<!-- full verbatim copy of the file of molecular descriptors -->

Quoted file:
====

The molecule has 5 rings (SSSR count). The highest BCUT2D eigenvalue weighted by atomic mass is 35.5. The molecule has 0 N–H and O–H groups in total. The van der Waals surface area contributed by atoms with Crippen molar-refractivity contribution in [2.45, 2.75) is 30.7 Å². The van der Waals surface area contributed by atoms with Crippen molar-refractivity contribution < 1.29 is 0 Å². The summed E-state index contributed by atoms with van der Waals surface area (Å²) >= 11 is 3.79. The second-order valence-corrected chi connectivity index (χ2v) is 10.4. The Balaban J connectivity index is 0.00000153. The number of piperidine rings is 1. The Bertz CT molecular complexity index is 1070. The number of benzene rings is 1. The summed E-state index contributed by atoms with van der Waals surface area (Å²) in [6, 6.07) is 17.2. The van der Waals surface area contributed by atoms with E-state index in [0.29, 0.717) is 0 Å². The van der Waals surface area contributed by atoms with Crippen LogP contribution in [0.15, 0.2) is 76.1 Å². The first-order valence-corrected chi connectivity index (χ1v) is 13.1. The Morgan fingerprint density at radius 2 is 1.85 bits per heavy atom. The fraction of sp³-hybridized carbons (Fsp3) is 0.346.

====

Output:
The molecule has 5 rings (SSSR count). The highest BCUT2D eigenvalue weighted by atomic mass is 35.5. The molecule has 0 N–H and O–H groups in total. The van der Waals surface area contributed by atoms with Crippen molar-refractivity contribution in [2.45, 2.75) is 30.7 Å². The van der Waals surface area contributed by atoms with Crippen molar-refractivity contribution < 1.29 is 0 Å². The summed E-state index contributed by atoms with van der Waals surface area (Å²) >= 11 is 3.79. The second-order valence-corrected chi connectivity index (χ2v) is 10.4. The Balaban J connectivity index is 0.00000153. The number of piperidine rings is 1. The Bertz CT molecular complexity index is 1070. The number of benzene rings is 1. The summed E-state index contributed by atoms with van der Waals surface area (Å²) in [6, 6.07) is 17.2. The van der Waals surface area contributed by atoms with E-state index in [0.29, 0.717) is 0 Å². The van der Waals surface area contributed by atoms with Crippen LogP contribution in [0.15, 0.2) is 76.1 Å². The first-order valence-corrected chi connectivity index (χ1v) is 13.1. The Morgan fingerprint density at radius 2 is 1.85 bits per heavy atom. The fraction of sp³-hybridized carbons (Fsp3) is 0.346.